Tag Archives: Vidyo

TxDLA: Skype vs. Standards-based VC: The Showdown

Here are links and resources for my second TxDLA presentation today (Skype vs. Standards-Based VC: The Showdown):


H.323 Desktop VC Options (a few… please comment to add more)

Hybrid / Cross-Over Solutions

  • Vidyo (send a link to anyone to join your VC; also connects to H.323)
  • Blue Jeans Network (connect Skype, phone, H.323 etc. all in the same conference)

Previous Blog Comparisons

Please feel free to comment, add additional resources, or share different views!

The VC Continuum I Recommend to My Schools

As we end this week of talking about desktop VC, I thought it might be helpful for me to share the continuum of videoconferencing that I recommend to the schools in the two counties that I serve. This may be helpful to know the perspective I’m coming from when I evaluate desktop VC.

I’ve made a more generic overview of the videoconferencing continuum before, but here’s what I recommend to my schools.

What We Have Already

Remember we have:

  • 70 Polycom Viewstations and VSX 7000 endpoints; 1 LifeSize 200 installed last week; 1 Polycom QDX  6000 installed last fall
  • Tandberg infrastructure: MCU, Gatekeeper, IP-ISDN Gateway, and Tandberg Management Suite for scheduling

I still have about another 20-30 schools in my service area that don’t have VC in their school building.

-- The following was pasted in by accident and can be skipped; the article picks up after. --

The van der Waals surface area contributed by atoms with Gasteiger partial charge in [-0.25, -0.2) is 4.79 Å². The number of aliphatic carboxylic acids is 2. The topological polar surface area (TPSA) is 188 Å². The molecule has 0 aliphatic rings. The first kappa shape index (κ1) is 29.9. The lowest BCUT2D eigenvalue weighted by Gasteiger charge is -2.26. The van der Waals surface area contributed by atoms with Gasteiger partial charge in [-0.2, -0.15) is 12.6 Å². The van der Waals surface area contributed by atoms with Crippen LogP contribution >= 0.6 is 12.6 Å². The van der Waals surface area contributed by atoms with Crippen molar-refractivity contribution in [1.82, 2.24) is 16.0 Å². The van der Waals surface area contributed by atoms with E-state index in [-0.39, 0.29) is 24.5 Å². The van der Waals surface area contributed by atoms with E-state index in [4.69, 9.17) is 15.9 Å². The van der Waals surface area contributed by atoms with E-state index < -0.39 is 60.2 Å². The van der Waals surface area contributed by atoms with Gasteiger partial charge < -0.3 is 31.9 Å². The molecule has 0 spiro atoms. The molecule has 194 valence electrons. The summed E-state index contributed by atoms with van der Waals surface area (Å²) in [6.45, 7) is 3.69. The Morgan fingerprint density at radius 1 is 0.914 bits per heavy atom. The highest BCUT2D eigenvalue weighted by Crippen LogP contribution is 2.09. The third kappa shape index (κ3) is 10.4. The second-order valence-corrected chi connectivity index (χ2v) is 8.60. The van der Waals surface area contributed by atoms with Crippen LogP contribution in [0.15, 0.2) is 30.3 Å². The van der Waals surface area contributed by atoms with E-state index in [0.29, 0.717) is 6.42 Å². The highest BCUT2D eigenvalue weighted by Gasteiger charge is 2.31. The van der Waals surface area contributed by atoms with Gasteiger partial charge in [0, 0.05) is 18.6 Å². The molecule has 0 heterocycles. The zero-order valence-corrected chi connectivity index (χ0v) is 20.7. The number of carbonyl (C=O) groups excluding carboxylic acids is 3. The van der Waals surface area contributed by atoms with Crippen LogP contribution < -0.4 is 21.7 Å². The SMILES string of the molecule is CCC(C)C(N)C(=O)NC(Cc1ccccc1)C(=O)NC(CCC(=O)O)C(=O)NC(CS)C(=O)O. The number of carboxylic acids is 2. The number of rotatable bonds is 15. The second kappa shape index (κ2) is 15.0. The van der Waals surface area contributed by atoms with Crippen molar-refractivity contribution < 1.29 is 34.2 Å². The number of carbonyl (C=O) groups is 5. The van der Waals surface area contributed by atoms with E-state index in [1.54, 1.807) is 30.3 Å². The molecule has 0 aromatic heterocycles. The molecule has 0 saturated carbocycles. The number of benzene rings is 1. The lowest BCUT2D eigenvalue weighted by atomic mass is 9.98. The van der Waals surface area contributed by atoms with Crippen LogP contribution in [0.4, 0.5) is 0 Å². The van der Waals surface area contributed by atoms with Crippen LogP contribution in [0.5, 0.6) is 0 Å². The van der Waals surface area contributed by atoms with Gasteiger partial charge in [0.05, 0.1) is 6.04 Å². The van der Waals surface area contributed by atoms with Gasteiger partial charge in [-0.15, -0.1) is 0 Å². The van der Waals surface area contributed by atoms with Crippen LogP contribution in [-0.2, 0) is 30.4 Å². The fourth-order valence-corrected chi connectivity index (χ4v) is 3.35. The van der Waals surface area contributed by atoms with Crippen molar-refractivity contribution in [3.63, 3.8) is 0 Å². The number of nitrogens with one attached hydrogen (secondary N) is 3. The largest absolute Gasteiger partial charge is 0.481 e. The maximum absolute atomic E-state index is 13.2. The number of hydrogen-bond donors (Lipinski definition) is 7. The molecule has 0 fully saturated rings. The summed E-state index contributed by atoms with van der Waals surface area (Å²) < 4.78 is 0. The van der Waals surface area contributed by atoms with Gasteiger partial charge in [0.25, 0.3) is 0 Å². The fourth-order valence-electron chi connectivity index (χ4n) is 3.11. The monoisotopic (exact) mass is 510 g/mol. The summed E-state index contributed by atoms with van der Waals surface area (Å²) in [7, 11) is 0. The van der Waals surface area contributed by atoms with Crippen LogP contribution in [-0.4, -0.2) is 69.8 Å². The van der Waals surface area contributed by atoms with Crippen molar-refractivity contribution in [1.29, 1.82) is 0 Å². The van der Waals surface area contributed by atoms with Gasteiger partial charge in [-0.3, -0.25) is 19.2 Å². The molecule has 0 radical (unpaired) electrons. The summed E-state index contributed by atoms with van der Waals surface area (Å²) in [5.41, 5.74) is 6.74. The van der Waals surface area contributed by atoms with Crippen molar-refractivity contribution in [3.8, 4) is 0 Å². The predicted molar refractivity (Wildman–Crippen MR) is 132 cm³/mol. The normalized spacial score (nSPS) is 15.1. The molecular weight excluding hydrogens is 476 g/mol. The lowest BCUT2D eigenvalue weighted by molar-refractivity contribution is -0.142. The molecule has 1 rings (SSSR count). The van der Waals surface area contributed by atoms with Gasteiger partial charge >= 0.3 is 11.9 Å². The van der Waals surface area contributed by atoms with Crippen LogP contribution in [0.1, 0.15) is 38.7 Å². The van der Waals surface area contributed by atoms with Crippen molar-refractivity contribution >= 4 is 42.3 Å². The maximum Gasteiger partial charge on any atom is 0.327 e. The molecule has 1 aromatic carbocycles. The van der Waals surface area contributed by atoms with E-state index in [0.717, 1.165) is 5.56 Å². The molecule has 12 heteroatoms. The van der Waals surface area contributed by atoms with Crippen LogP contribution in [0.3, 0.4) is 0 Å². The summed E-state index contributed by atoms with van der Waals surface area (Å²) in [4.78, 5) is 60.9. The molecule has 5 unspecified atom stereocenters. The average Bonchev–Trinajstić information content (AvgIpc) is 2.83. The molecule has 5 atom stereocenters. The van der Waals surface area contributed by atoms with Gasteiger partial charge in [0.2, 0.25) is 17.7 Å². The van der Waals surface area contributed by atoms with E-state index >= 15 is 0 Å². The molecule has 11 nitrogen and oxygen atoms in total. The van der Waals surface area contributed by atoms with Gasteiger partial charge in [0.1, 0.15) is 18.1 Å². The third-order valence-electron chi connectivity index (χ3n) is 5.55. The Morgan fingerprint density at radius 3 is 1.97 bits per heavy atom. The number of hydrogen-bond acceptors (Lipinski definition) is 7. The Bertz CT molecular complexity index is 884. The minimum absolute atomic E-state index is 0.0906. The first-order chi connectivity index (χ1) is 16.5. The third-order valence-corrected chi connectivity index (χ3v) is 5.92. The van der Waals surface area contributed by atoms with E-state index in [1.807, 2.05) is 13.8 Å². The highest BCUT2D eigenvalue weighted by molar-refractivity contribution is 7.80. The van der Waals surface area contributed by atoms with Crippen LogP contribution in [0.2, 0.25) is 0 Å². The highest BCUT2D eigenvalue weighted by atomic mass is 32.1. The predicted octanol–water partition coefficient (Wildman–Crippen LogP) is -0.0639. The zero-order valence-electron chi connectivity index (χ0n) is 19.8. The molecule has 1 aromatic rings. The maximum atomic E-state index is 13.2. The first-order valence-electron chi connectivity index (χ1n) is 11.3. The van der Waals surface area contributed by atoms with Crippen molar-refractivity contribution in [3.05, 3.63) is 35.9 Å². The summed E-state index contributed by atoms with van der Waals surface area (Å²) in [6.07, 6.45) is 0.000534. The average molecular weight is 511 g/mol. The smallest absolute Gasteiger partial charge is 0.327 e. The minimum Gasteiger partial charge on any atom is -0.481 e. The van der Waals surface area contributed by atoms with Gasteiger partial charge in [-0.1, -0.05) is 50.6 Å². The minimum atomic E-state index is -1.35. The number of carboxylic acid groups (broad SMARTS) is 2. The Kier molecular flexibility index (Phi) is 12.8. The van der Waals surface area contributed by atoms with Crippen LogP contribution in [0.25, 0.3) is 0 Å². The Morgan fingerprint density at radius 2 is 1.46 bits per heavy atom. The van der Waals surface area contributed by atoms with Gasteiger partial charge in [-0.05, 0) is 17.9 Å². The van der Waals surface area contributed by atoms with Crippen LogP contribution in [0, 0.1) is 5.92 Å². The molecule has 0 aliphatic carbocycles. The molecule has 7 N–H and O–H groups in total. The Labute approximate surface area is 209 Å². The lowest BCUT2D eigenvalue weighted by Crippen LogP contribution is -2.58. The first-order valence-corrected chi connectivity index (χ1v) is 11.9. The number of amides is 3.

How We Use VC

  • We do about 700-900 videoconferences a year.
  • All our videoconferences are with standards based H323 units.
  • 60% of them are with other schools – collaborative projects etc. 59% of those are out of our service area; 45% of them are out of state; 5% are out of the U.S.
  • 15% of our VCs are with content providers: zoos, museums, GNG, NASA, etc.
  • 15% of our VCs are ASK programs: interviews with authors or specialists: either ones we run for our schools or TWICE ASK.
  • The last 10%  are meetings and professional development, mostly within county or content we get from the state.
  • Many of the teachers just walk into the room to do the VC. The call has already been set up by me or the VC coordinator in the school, and presets are already set if needed. All the teacher has to think about is the muting and unmuting if they are in a multipoint, and the presets if their class is presenting or participating in an ASK program, and of course preparing their students on the curriculum side. Often I’m listening to the VC so if something goes wrong, I can fix it for the teacher.

Ideally a VC cart

Most of our equipment was purchased with grants. When that is possible, I prefer an installation that includes:

  • The H323 videoconference system: LifeSize, Polycom, or Tandberg
  • HD if it can be afforded
  • A sturdy but lightweight cart
  • A 37 to 50 inch monitor
  • A document camera
  • An Avermedia QuickPlay to connect the computer in via S-Video (yes, yes, I know, lower quality, but guaranteed to work with anything we connect to) or any other method that connects the computer that is NOT H.239/People Plus Content/DuoVideo